Friday, January 13, 2012

The Questions I Never Answered #2: What's Up With Mormons?

Hello, again, Coffee Talkers! Here's the question from over a month ago -- I'm gonna catch up, oh yes, I am!

Dear Leslie,

I am writing to ask a question you might answer on Coffee Talk or you might decline all together. Obviously, the choice is yours. Let me come forward from the start and admit that yes my question is politically motivated.

What can you tell me about Mormons? Are they a cult?

I did research a little on the web at
Of course this information was from the Mormon perspective.

If you choose not to answer, I won't be offended.

Curious Catholic

Dear Curious,

Thanks for sharing your question! First, let me say this -- I like all of the Mormons who I know personally. And I'm a fan of some of the things of 'Mormon culture' -- big families, supportive churches, Mo-Tab (a.k.a., the Mormon Tabernacle Choir), and a commitment to stylish but modest clothing (check out these cute dresses, ladies!) just to name a few.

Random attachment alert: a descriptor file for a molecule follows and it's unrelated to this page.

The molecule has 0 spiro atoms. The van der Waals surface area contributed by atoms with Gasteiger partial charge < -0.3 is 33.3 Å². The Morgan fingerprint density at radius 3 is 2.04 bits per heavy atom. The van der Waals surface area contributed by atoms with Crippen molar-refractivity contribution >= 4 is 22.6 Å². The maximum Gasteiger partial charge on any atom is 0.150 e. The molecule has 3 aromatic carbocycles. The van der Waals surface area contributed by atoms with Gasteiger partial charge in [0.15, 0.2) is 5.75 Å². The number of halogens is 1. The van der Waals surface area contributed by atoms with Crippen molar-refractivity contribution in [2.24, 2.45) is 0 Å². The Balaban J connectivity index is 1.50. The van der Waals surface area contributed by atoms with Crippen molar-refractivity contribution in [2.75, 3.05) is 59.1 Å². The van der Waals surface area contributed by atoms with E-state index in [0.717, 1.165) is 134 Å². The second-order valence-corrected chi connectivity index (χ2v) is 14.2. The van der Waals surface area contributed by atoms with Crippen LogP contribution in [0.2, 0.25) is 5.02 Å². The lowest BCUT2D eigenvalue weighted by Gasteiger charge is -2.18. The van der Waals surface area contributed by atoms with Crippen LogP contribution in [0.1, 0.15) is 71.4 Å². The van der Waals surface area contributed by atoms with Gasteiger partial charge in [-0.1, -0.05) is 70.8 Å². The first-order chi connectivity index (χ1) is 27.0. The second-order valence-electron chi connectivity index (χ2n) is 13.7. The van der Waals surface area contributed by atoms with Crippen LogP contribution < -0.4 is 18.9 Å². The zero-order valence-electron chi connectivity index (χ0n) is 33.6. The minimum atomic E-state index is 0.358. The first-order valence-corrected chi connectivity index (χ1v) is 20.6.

However, I am far from an expert in Mormonism. I know a lot about Catholicism, and a little teeny bit about Mormonism. But I do have a couple good Mormon friends who've helped me to understand a few important differences between Mormonism and Catholicism (and other mainline Protestant Christian denominations), so I can share a few of those things with you here. I looked briefly at the website you mentioned and I think that the main challenge that I find with both the website and with some of the Mormon missionaries I've spoken with in the past is that they are presenting their faith in entirely Mormon terms (natural enough). However, they use many of the same terms as Catholics and mainline Protestant Christians, but the words mean something entirely different. I'll try to break down a few key points as best I can, and translate everything into Catholic terms, since that's the perspective you (and I) are coming from. Again, keep in mind that I'll be speaking here primarily from a theological perspective now, and not from a more superficial perspective of "Do we think Mormons are nice or respectable or moral people?"